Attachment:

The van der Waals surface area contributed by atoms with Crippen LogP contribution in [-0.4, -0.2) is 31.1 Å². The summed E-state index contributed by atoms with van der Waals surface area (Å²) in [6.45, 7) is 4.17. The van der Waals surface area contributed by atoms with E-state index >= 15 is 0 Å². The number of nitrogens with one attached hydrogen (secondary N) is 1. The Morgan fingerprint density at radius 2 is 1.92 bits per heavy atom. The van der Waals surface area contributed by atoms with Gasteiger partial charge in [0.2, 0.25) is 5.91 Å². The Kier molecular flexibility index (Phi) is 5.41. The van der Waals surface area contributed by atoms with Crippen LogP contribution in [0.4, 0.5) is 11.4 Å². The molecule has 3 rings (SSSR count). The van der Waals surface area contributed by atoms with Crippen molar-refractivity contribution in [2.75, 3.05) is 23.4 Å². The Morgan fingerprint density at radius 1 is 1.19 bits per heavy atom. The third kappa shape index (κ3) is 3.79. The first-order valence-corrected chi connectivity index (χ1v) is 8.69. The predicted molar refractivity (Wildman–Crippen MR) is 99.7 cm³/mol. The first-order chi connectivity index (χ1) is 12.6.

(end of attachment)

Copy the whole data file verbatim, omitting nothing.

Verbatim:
The van der Waals surface area contributed by atoms with Crippen LogP contribution in [-0.4, -0.2) is 31.1 Å². The summed E-state index contributed by atoms with van der Waals surface area (Å²) in [6.45, 7) is 4.17. The van der Waals surface area contributed by atoms with E-state index >= 15 is 0 Å². The number of nitrogens with one attached hydrogen (secondary N) is 1. The Morgan fingerprint density at radius 2 is 1.92 bits per heavy atom. The van der Waals surface area contributed by atoms with Gasteiger partial charge in [0.2, 0.25) is 5.91 Å². The Kier molecular flexibility index (Phi) is 5.41. The van der Waals surface area contributed by atoms with Crippen LogP contribution in [0.4, 0.5) is 11.4 Å². The molecule has 3 rings (SSSR count). The van der Waals surface area contributed by atoms with Crippen molar-refractivity contribution in [2.75, 3.05) is 23.4 Å². The Morgan fingerprint density at radius 1 is 1.19 bits per heavy atom. The third kappa shape index (κ3) is 3.79. The first-order valence-corrected chi connectivity index (χ1v) is 8.69. The predicted molar refractivity (Wildman–Crippen MR) is 99.7 cm³/mol. The first-order chi connectivity index (χ1) is 12.6.